There are so many questions, so little time. The last thing I want from Shinsekai is to give us more questions than answers – something it’s been doing since the beginning, but we’ve all (including Saki) have waited long enough. Will we get the answers we deserve? We’ll have to wait until Friday to find out. But in the meantime, I continue to hope that this ending is as magnificent as the journey itself has been; to expect anything less would be undeserving of how great and enjoyable this series has been since Day 1.

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7 responses to “Lost and Found; Shin Sekai Yori Episode 23

  1. I agree with your comments on Saki’s character. I too, thought that she was a very realistic character and that she is strong not physically, or mentally, but rather she stays true to herself and she is not afraid to question things. I mean she has been one of the only ones questioning things throughout the show (I talk about her question ‘is that really a fiend’ in one of my posts check it out!)
    However, Satorou too has come off to me as a very strong character. it seems he handles things and keeps his composure much better than Saki. He can make decisions under pressure, and in general he seemed to handle stressful situations well. I wondered why he wasn’t chosen by Tomiko to be the leader. (excluding the results of that personality test because I don’t know how he did, but apparently not as good as Saki) I think he stays true to himself too. One of the main reasons I think Saki would be considered a better choice is her ability to question things… and really really think things through before taking action.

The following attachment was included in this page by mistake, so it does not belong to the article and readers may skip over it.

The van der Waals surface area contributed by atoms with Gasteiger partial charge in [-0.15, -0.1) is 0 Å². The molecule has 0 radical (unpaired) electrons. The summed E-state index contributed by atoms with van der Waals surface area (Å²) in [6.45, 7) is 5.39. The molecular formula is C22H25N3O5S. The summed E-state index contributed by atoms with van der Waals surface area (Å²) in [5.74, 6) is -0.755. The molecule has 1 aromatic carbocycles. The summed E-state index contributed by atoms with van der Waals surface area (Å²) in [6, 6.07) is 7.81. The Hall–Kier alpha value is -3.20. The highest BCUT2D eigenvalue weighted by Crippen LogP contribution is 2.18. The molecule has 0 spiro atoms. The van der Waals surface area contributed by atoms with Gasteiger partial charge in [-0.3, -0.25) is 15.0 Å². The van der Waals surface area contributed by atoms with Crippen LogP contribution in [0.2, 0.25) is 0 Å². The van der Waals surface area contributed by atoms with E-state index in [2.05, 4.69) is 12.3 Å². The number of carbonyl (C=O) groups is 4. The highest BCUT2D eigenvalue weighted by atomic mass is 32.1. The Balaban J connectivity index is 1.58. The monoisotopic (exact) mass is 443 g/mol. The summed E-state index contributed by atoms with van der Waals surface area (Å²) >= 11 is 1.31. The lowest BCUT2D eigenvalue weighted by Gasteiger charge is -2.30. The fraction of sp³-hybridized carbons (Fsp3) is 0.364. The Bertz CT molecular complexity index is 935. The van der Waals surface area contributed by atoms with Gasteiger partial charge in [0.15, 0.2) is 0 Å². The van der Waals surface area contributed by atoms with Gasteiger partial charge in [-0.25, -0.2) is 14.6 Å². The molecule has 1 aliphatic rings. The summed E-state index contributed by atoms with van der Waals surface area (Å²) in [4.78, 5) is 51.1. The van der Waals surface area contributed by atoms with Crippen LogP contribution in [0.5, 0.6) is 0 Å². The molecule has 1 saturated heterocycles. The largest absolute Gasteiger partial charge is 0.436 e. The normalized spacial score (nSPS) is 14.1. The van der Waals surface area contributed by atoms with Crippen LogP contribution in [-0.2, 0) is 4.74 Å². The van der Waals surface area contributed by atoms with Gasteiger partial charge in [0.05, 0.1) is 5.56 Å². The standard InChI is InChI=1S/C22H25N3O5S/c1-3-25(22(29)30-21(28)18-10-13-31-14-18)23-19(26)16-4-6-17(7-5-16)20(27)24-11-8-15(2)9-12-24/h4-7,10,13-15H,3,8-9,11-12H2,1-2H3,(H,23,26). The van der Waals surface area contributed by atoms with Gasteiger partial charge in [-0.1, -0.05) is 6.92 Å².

• I guess I can say I think they would both make very good leaders, but different one would suit a specific position better than the other. For example, I would say Satorou would make a very good army general. And Saki…well..a very good village leader.

    • Exactly! She’s a wonderful female protagonist; I haven’t empathized or strongly connected with one in a while, and Saki manages to be emotionally resilient while keeping her head in the game at the same time. Satoru’s pretty great though I’d say that the main difference between Satoru and Saki is that Satoru has never really recognized his privilege whereas Saki has, which is why I feel like she would lead the people better.

    • Saki’s a wonderful character, and highly under appreciated – hopefully this post will makes some people change their insight about her though!